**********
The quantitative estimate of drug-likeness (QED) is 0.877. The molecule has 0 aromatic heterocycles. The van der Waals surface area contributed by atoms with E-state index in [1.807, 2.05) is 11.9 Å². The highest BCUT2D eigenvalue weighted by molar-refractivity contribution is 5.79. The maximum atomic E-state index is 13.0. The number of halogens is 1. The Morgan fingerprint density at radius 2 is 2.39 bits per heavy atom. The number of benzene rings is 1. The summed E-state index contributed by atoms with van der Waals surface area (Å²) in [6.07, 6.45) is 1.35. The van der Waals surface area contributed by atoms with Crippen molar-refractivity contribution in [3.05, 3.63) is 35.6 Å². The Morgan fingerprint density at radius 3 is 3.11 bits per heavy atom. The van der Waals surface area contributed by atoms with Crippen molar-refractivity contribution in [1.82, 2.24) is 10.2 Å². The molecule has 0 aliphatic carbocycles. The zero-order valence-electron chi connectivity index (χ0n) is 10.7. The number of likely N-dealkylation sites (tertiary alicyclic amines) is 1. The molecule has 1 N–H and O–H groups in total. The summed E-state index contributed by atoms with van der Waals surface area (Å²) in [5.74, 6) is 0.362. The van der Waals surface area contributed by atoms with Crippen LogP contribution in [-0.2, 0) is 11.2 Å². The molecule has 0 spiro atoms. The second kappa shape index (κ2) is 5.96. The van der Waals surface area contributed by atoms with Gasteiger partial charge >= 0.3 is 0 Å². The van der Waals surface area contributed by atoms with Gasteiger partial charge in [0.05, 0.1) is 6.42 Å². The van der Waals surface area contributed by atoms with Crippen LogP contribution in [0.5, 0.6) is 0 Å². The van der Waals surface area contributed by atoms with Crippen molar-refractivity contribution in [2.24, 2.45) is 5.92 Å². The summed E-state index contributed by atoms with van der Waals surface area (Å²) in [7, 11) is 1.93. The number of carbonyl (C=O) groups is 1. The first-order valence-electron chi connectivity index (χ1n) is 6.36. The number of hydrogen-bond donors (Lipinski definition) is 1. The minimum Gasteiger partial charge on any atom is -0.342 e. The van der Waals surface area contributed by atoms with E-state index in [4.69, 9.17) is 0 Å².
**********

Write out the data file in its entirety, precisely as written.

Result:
The quantitative estimate of drug-likeness (QED) is 0.877. The molecule has 0 aromatic heterocycles. The van der Waals surface area contributed by atoms with E-state index in [1.807, 2.05) is 11.9 Å². The highest BCUT2D eigenvalue weighted by molar-refractivity contribution is 5.79. The maximum atomic E-state index is 13.0. The number of halogens is 1. The Morgan fingerprint density at radius 2 is 2.39 bits per heavy atom. The number of benzene rings is 1. The summed E-state index contributed by atoms with van der Waals surface area (Å²) in [6.07, 6.45) is 1.35. The van der Waals surface area contributed by atoms with Crippen molar-refractivity contribution in [3.05, 3.63) is 35.6 Å². The Morgan fingerprint density at radius 3 is 3.11 bits per heavy atom. The van der Waals surface area contributed by atoms with Crippen molar-refractivity contribution in [1.82, 2.24) is 10.2 Å². The molecule has 0 aliphatic carbocycles. The zero-order valence-electron chi connectivity index (χ0n) is 10.7. The number of likely N-dealkylation sites (tertiary alicyclic amines) is 1. The molecule has 1 N–H and O–H groups in total. The summed E-state index contributed by atoms with van der Waals surface area (Å²) in [5.74, 6) is 0.362. The van der Waals surface area contributed by atoms with Crippen LogP contribution in [-0.2, 0) is 11.2 Å². The molecule has 0 spiro atoms. The second kappa shape index (κ2) is 5.96. The van der Waals surface area contributed by atoms with Gasteiger partial charge >= 0.3 is 0 Å². The van der Waals surface area contributed by atoms with Gasteiger partial charge in [0.05, 0.1) is 6.42 Å². The van der Waals surface area contributed by atoms with Crippen LogP contribution in [0.5, 0.6) is 0 Å². The van der Waals surface area contributed by atoms with Crippen molar-refractivity contribution in [2.24, 2.45) is 5.92 Å². The summed E-state index contributed by atoms with van der Waals surface area (Å²) in [7, 11) is 1.93. The number of carbonyl (C=O) groups is 1. The first-order valence-electron chi connectivity index (χ1n) is 6.36. The number of hydrogen-bond donors (Lipinski definition) is 1. The minimum Gasteiger partial charge on any atom is -0.342 e. The van der Waals surface area contributed by atoms with E-state index in [4.69, 9.17) is 0 Å².